“We’ve had a few good years, but there’s so much corruption in Argentina and things are constantly going up and down,” he says. “Even when business was good there was rampant inflation and prices rose and rose. In 2017-2018 we had a new government and there was a brief hope, but when I realized it would always be the same , I decided that I had to find a place to provide a better life for my family.”
Tavani and his wife discussed moving to Europe, but language was an obstacle. Even if there were opportunities and even an Argentinian community in Italy, it would be a challenge. Spain was also considered, but instead the Tavani family became like so many others who have crossed oceans in search of opportunity.
It was America.
I love being in America
It started little by little, little by little. Southeast Florida, where he and his family had vacationed, made the most sense. There was a large Spanish-speaking community and there were plenty of opportunities for those willing to work hard. After considering all sorts of franchise opportunities, even ice cream, he settled on something car-related.
“I didn’t want to open Armando’s shop, but the auto repair industry made sense. There are so many cars and the market is so big,” says Tavani. “If I had to take a small piece of big cake, I knew there was more than enough for everyone.”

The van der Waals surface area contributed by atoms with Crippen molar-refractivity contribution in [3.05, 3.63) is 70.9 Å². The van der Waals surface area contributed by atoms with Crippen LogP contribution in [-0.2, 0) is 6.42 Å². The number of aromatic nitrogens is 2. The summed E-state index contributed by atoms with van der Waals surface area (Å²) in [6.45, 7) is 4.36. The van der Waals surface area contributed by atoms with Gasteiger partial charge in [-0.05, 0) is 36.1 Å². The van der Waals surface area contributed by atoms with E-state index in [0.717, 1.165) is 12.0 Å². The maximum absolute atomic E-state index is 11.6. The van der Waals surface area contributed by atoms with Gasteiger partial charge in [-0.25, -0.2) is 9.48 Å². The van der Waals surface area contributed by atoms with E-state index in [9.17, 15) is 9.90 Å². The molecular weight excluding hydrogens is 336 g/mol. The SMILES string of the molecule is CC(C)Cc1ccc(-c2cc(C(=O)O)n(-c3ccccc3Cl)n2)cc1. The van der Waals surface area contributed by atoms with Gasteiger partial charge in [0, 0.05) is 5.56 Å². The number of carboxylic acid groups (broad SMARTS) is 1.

He decided to stay away from Miami, but knew the market just north of there would present opportunities. This is how he came to run his own Milex/Mr. Freight allowance. The next hurdle, however, was finding a location. Since round-trip flights weren’t exactly an option, much of the early stage work was done online. The internet allows people to search thousands of miles away, but Tavani, who was starting her business on an A2 visa, still had to travel to Florida to see the best sites for herself and close the deal.
After signing the franchise contract in late 2019, Tavani arrived in the United States on March 9, 2020. It was days before the spread of the novel coronavirus shut down the entire country and derailed his schedule.
The original plan was to get the business up and running; then return to Argentina in June to help relocate his family to South Florida. However, travel restrictions were changing minute by minute.
He didn’t look back. Tavani was soon able to bring his wife and 10-year-old daughter to the United States. With the family in America, he was able to get a visa extension and move forward with the business.